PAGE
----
ROME (Reuters) - Ethiopia is probably facing its worst drought since the great famine of 1984 and will need a huge mobilisation of food aid to prevent famine again this year, Tony Hall, U.S. ambassador to the U.N. food agencies, said.
Hall, a former Democrat congressman of Dayton, Ohio, has recently returned to his Rome base following a visit to Ethiopia with assistant administrator for the U.S. Agency for International Development Roger Winter between February 15-21.
"My visit there with Roger Winter confirmed that this year Ethiopia will experience probably its worst drought since 1984/85," Hall said in an open letter sent to Reuters and other organisations late on Wednesday.
"I am strongly convinced, after visiting the Ethiopian countryside and seeing literally thousands of acutely malnourished children, that the international community must move immediately to provide the large quantities of food and non-food emergency assistance that will be necessary to prevent famine in Ethiopia again this year."
Hall's remarks contrasted sharply with an interview he gave to Reuters in November in which he said Ethiopia was unlikely to be facing a crisis on the scale of the 1984 famine that killed nearly one million Ethiopians.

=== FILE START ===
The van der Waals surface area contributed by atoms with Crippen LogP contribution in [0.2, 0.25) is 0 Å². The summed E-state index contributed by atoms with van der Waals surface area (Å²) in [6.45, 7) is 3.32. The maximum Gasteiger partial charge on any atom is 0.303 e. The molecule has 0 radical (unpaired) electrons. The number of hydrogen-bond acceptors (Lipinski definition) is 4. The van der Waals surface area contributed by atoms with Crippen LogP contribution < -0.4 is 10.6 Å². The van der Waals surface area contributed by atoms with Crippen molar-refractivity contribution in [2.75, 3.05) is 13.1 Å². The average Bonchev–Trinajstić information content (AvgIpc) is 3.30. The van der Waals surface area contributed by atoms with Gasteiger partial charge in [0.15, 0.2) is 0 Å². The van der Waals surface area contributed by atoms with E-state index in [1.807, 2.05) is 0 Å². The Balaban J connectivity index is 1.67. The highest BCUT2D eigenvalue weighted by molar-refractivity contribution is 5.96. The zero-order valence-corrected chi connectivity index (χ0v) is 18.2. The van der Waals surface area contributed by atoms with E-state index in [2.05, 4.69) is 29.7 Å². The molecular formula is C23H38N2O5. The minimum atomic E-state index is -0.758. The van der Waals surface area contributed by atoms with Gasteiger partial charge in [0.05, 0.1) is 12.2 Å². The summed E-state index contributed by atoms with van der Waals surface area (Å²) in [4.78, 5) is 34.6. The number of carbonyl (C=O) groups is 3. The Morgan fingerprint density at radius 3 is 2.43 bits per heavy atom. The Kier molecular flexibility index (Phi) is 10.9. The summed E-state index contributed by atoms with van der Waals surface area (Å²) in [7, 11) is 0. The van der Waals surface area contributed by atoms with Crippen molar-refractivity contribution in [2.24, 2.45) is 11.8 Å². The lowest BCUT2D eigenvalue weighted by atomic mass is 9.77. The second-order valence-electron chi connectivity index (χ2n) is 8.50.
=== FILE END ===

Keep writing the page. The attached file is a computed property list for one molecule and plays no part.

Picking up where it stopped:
According to Hall's report, 11.3 million victims of drought will require about 1.4 million tonnes of food aid in 2003, and an additional three million people will need to be closely monitored.
"With 20 percent of Ethiopia's population at risk, unless deftly handled, 2003 could well become a crisis of similar magnitude to the catastrophe of 1984," Hall said.
"Given the depth and wide geographic spread of the hunger, greater leadership and involvement of the United Nations at the country level is required," he added. "And donors need to be seized with a heightened sense of urgency."
The scenes at feeding sites were ones of despair and tragedy, Hall said.
"Mothers had nothing to offer their hungry children," he said. "Children who should have been playing had no energy to even move. Senior citizens looked decades older than they actually were."
Ethiopia is once again faced with the threat of famine, Hall said.
"It is even worse than I expected," he said. "There is a tremendous amount of malnutrition, and I am numbed by the sheer numbers of acutely malnourished children."
The famine of 1984-85 was followed by serious food shortages in 1992, 1994, 2000 and 2002. Of the country's 67.2 million people, almost half -- 28 million -- live in deep and long-term poverty, and are vulnerable to drought, acute malnutrition and even starvation, Hall said.
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